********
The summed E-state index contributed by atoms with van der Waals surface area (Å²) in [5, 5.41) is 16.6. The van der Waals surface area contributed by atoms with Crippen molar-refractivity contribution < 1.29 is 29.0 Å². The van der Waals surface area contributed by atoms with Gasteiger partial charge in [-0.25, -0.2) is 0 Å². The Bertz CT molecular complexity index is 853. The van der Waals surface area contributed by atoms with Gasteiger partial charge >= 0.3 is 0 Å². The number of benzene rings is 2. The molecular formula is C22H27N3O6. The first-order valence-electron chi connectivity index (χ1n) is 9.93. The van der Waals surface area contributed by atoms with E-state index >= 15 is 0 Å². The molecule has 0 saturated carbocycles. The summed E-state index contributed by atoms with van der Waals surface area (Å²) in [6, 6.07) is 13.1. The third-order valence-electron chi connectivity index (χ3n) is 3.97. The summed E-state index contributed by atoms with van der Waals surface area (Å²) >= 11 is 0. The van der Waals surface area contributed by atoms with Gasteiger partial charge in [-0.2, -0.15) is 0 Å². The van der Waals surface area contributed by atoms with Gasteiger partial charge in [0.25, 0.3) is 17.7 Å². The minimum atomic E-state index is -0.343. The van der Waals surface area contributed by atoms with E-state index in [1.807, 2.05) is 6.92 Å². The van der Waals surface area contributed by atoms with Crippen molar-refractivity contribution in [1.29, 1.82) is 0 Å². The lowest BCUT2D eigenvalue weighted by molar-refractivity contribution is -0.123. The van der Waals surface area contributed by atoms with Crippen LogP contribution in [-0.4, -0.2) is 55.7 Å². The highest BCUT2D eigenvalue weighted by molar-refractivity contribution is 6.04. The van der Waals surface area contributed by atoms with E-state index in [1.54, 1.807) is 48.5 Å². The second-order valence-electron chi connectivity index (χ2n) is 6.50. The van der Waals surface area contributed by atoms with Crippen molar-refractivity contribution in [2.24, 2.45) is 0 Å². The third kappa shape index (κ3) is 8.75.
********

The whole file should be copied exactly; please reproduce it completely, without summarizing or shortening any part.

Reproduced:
The summed E-state index contributed by atoms with van der Waals surface area (Å²) in [5, 5.41) is 16.6. The van der Waals surface area contributed by atoms with Crippen molar-refractivity contribution < 1.29 is 29.0 Å². The van der Waals surface area contributed by atoms with Gasteiger partial charge in [-0.25, -0.2) is 0 Å². The Bertz CT molecular complexity index is 853. The van der Waals surface area contributed by atoms with Gasteiger partial charge >= 0.3 is 0 Å². The number of benzene rings is 2. The molecular formula is C22H27N3O6. The first-order valence-electron chi connectivity index (χ1n) is 9.93. The van der Waals surface area contributed by atoms with E-state index >= 15 is 0 Å². The molecule has 0 saturated carbocycles. The summed E-state index contributed by atoms with van der Waals surface area (Å²) in [6, 6.07) is 13.1. The third-order valence-electron chi connectivity index (χ3n) is 3.97. The summed E-state index contributed by atoms with van der Waals surface area (Å²) >= 11 is 0. The van der Waals surface area contributed by atoms with Gasteiger partial charge in [-0.2, -0.15) is 0 Å². The van der Waals surface area contributed by atoms with Gasteiger partial charge in [0.25, 0.3) is 17.7 Å². The minimum atomic E-state index is -0.343. The van der Waals surface area contributed by atoms with E-state index in [1.807, 2.05) is 6.92 Å². The van der Waals surface area contributed by atoms with Crippen molar-refractivity contribution in [1.29, 1.82) is 0 Å². The lowest BCUT2D eigenvalue weighted by molar-refractivity contribution is -0.123. The van der Waals surface area contributed by atoms with Crippen LogP contribution in [-0.4, -0.2) is 55.7 Å². The highest BCUT2D eigenvalue weighted by molar-refractivity contribution is 6.04. The van der Waals surface area contributed by atoms with E-state index in [1.54, 1.807) is 48.5 Å². The second-order valence-electron chi connectivity index (χ2n) is 6.50. The van der Waals surface area contributed by atoms with Crippen molar-refractivity contribution in [2.24, 2.45) is 0 Å². The third kappa shape index (κ3) is 8.75.